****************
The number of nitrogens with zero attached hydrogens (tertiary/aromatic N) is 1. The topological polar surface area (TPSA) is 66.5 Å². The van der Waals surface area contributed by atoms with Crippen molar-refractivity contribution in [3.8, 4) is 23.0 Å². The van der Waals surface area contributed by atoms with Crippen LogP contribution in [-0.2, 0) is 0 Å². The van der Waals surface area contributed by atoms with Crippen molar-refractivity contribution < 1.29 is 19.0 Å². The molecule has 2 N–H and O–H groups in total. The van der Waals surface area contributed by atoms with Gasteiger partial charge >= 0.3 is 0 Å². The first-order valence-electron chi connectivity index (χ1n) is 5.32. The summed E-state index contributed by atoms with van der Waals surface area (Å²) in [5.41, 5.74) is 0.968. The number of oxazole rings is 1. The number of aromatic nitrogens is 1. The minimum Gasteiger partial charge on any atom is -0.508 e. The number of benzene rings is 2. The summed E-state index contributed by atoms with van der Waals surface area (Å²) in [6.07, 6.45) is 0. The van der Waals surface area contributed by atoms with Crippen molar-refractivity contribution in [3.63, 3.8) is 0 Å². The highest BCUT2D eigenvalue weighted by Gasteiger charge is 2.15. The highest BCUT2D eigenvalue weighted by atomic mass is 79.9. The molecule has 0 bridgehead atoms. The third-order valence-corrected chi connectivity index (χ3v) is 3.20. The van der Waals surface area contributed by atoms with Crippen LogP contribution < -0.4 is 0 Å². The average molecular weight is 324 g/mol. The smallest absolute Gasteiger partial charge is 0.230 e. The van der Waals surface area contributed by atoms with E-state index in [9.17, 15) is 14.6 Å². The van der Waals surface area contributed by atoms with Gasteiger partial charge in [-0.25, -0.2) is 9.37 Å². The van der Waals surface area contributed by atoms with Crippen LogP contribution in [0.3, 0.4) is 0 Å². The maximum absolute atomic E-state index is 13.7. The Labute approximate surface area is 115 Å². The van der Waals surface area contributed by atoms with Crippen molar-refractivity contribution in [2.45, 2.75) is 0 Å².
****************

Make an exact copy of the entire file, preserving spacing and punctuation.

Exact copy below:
The number of nitrogens with zero attached hydrogens (tertiary/aromatic N) is 1. The topological polar surface area (TPSA) is 66.5 Å². The van der Waals surface area contributed by atoms with Crippen molar-refractivity contribution in [3.8, 4) is 23.0 Å². The van der Waals surface area contributed by atoms with Crippen LogP contribution in [-0.2, 0) is 0 Å². The van der Waals surface area contributed by atoms with Crippen molar-refractivity contribution < 1.29 is 19.0 Å². The molecule has 2 N–H and O–H groups in total. The van der Waals surface area contributed by atoms with Gasteiger partial charge >= 0.3 is 0 Å². The first-order valence-electron chi connectivity index (χ1n) is 5.32. The summed E-state index contributed by atoms with van der Waals surface area (Å²) in [5.41, 5.74) is 0.968. The number of oxazole rings is 1. The number of aromatic nitrogens is 1. The minimum Gasteiger partial charge on any atom is -0.508 e. The number of benzene rings is 2. The summed E-state index contributed by atoms with van der Waals surface area (Å²) in [6.07, 6.45) is 0. The van der Waals surface area contributed by atoms with Crippen molar-refractivity contribution in [3.63, 3.8) is 0 Å². The highest BCUT2D eigenvalue weighted by Gasteiger charge is 2.15. The highest BCUT2D eigenvalue weighted by atomic mass is 79.9. The molecule has 0 bridgehead atoms. The third-order valence-corrected chi connectivity index (χ3v) is 3.20. The van der Waals surface area contributed by atoms with Crippen LogP contribution < -0.4 is 0 Å². The average molecular weight is 324 g/mol. The smallest absolute Gasteiger partial charge is 0.230 e. The van der Waals surface area contributed by atoms with E-state index in [9.17, 15) is 14.6 Å². The van der Waals surface area contributed by atoms with Gasteiger partial charge in [-0.25, -0.2) is 9.37 Å². The van der Waals surface area contributed by atoms with Crippen LogP contribution in [0.3, 0.4) is 0 Å². The maximum absolute atomic E-state index is 13.7. The Labute approximate surface area is 115 Å². The van der Waals surface area contributed by atoms with Crippen molar-refractivity contribution in [2.45, 2.75) is 0 Å².